Accepting Credit Cards: Terms You Should Know

I remember when I first looked into accepting credit card payments I was overwhelmed by all the terminology and accepting payments online was even more complex!  But I firmly believe that accepting credit card payments can help sales and if I can use Intuit for merchant services then I have integration with my QuickBooks so I don’t have to spend time entering data and trying to match my bank deposits with the merchant service statements and my sales.

Learning the Lingo                                                                                                                                                                                                                                                                                                                        

Regardless of how you accept credit cards, you’ll need to understand a few basic concepts about card processing. Here’s a brief rundown of the most common ones:

Merchant Service Provider: Sets up your online connections and serves as the intermediary between you as the merchant and all of the financial institutions involved

Merchant Bank: Supplies the actual merchant account and manages acceptance and payment of transactions

Issuing Bank: The financial institution that issues a line of credit to your customers

Interchange Fees: Charges assessed by major card associations like Visa and MasterCard that cover the transmission of money; usually a percentage of the total transaction plus a flat fee (American Express and Discover have their own fees)

Rates: Fees assessed to the merchant for the moving of funds

  • Qualified rate is the percentage charged when the physical credit card is present (generally the lowest)
  • Mid-qualified rate is the percentage charged when a card is not eligible for the lowest rate (for example, when the merchant types the number into a terminal instead of swiping a card)
  • Non-qualified rate is the percentage charged when a customer’s card doesn’t qualify for the two lower rates (examples would be government and corporate credit cards, or customer address isn’t verified or there’s missing information)
  • Rates are frequently set based on your volume.  When you’re a new business, you usually receive general rates because you have no history.  But once you’ve been up and running for a few months, you might want to have your rates re-examined – sometimes you can get a lower rate :-)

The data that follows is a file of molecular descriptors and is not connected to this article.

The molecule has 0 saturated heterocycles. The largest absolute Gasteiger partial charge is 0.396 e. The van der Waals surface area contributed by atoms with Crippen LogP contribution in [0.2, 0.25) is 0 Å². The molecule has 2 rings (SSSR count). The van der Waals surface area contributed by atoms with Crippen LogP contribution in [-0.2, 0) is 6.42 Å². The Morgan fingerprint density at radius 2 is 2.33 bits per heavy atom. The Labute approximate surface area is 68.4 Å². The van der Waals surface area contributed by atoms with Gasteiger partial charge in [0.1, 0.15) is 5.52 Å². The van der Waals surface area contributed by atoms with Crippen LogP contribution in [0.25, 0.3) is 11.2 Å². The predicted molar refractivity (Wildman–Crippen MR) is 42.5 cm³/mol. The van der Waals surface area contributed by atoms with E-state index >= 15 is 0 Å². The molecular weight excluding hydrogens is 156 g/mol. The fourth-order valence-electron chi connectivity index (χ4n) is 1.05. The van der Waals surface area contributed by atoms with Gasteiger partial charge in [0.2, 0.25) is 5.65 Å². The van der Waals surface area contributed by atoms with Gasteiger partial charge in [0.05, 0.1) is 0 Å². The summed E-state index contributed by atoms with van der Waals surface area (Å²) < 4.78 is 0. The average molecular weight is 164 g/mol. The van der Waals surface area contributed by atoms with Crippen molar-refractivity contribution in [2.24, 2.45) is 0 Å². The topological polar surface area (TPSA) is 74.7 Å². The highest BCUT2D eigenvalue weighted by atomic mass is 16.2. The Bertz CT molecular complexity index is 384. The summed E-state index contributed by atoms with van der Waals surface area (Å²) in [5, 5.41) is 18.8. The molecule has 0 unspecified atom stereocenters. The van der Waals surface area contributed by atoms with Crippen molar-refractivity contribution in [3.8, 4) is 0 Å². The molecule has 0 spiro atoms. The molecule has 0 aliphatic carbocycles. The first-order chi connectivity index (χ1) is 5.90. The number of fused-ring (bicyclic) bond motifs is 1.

Authorization Fee: Charged to the merchant for address verification when the customer and card are not physically present

Downgrade: Occurs when, for example, there is corrupted swiped data or a transaction isn’t settled within two days of authorization

Chargeback: The process set in motion when a customer disputes a transaction; merchant gets a retrieval request and possibly additional charges from the issuing bank.

Other aspects I like about the Intuit merchant services, besides the integration are:

  • Simple statement.  I find many merchant service providers may have a lower rate, but there are extra fees so the statement isn’t so simple AND your total cost can be higher than Intuit.
  • No cancellation fee, so you can try and if you’re not happy, it’s easy to leave.

This month there are a few merchant service specials that are available through our office as an Intuit Premier Reseller. The specials vary depending on the type of merchant service product you need (such as QuickBooks or Point of Sale or Mobile or web….). Contact our office so we can let you know what the special deals are from Intuit and from us!

Happy Selling!

This entry was posted in Merchant Services, QuickBooks and tagged , , , . Bookmark the permalink.

Leave a Reply

Your email address will not be published. Required fields are marked *